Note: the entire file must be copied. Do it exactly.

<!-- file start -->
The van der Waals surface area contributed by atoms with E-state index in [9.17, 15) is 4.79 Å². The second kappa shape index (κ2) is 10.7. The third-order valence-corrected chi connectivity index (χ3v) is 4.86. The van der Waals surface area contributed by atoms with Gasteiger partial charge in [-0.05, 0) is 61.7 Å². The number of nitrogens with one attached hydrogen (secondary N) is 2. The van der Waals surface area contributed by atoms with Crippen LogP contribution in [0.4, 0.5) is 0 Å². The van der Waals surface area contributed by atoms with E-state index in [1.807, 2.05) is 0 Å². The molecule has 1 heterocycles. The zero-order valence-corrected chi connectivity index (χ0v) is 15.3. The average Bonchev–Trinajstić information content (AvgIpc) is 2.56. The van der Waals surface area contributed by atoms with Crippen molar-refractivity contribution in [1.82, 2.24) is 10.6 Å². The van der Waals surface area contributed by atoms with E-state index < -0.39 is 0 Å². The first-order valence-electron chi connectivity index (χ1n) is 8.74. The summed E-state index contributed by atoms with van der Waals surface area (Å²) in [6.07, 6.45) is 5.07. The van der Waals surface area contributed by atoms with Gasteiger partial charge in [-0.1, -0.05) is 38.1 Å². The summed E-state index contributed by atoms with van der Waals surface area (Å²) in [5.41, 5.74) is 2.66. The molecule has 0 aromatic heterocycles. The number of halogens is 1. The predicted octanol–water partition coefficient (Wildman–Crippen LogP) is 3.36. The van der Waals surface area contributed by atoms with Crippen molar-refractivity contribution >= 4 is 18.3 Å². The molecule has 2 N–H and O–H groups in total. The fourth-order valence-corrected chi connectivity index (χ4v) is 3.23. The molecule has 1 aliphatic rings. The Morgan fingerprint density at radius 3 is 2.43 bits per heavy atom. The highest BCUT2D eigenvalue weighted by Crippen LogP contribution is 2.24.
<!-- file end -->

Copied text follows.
The van der Waals surface area contributed by atoms with E-state index in [9.17, 15) is 4.79 Å². The second kappa shape index (κ2) is 10.7. The third-order valence-corrected chi connectivity index (χ3v) is 4.86. The van der Waals surface area contributed by atoms with Gasteiger partial charge in [-0.05, 0) is 61.7 Å². The number of nitrogens with one attached hydrogen (secondary N) is 2. The van der Waals surface area contributed by atoms with Crippen LogP contribution in [0.4, 0.5) is 0 Å². The van der Waals surface area contributed by atoms with E-state index in [1.807, 2.05) is 0 Å². The molecule has 1 heterocycles. The zero-order valence-corrected chi connectivity index (χ0v) is 15.3. The average Bonchev–Trinajstić information content (AvgIpc) is 2.56. The van der Waals surface area contributed by atoms with Crippen molar-refractivity contribution in [1.82, 2.24) is 10.6 Å². The van der Waals surface area contributed by atoms with E-state index < -0.39 is 0 Å². The first-order valence-electron chi connectivity index (χ1n) is 8.74. The summed E-state index contributed by atoms with van der Waals surface area (Å²) in [6.07, 6.45) is 5.07. The van der Waals surface area contributed by atoms with Gasteiger partial charge in [-0.1, -0.05) is 38.1 Å². The summed E-state index contributed by atoms with van der Waals surface area (Å²) in [5.41, 5.74) is 2.66. The molecule has 0 aromatic heterocycles. The number of halogens is 1. The predicted octanol–water partition coefficient (Wildman–Crippen LogP) is 3.36. The van der Waals surface area contributed by atoms with Crippen molar-refractivity contribution >= 4 is 18.3 Å². The molecule has 2 N–H and O–H groups in total. The fourth-order valence-corrected chi connectivity index (χ4v) is 3.23. The molecule has 1 aliphatic rings. The Morgan fingerprint density at radius 3 is 2.43 bits per heavy atom. The highest BCUT2D eigenvalue weighted by Crippen LogP contribution is 2.24.